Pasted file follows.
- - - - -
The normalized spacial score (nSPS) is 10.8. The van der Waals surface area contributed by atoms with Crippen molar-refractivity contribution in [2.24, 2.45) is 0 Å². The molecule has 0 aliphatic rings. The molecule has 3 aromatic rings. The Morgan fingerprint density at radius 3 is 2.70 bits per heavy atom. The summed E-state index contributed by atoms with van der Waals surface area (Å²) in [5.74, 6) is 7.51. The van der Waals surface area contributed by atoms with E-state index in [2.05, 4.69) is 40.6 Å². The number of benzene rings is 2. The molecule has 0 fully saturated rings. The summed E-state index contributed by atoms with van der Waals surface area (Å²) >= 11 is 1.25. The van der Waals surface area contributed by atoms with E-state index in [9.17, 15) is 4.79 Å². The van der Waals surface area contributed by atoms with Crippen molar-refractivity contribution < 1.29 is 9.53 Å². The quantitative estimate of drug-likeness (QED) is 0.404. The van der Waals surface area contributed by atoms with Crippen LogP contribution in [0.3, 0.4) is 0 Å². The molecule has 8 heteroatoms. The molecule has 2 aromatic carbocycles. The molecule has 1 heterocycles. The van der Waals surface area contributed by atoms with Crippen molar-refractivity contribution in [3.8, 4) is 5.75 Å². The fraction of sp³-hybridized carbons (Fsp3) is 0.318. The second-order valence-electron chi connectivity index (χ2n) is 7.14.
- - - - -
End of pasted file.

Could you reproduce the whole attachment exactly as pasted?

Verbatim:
The normalized spacial score (nSPS) is 10.8. The van der Waals surface area contributed by atoms with Crippen molar-refractivity contribution in [2.24, 2.45) is 0 Å². The molecule has 0 aliphatic rings. The molecule has 3 aromatic rings. The Morgan fingerprint density at radius 3 is 2.70 bits per heavy atom. The summed E-state index contributed by atoms with van der Waals surface area (Å²) in [5.74, 6) is 7.51. The van der Waals surface area contributed by atoms with E-state index in [2.05, 4.69) is 40.6 Å². The number of benzene rings is 2. The molecule has 0 fully saturated rings. The summed E-state index contributed by atoms with van der Waals surface area (Å²) >= 11 is 1.25. The van der Waals surface area contributed by atoms with E-state index in [9.17, 15) is 4.79 Å². The van der Waals surface area contributed by atoms with Crippen molar-refractivity contribution < 1.29 is 9.53 Å². The quantitative estimate of drug-likeness (QED) is 0.404. The van der Waals surface area contributed by atoms with Crippen LogP contribution in [0.3, 0.4) is 0 Å². The molecule has 8 heteroatoms. The molecule has 2 aromatic carbocycles. The molecule has 1 heterocycles. The van der Waals surface area contributed by atoms with Crippen molar-refractivity contribution in [3.8, 4) is 5.75 Å². The fraction of sp³-hybridized carbons (Fsp3) is 0.318. The second-order valence-electron chi connectivity index (χ2n) is 7.14.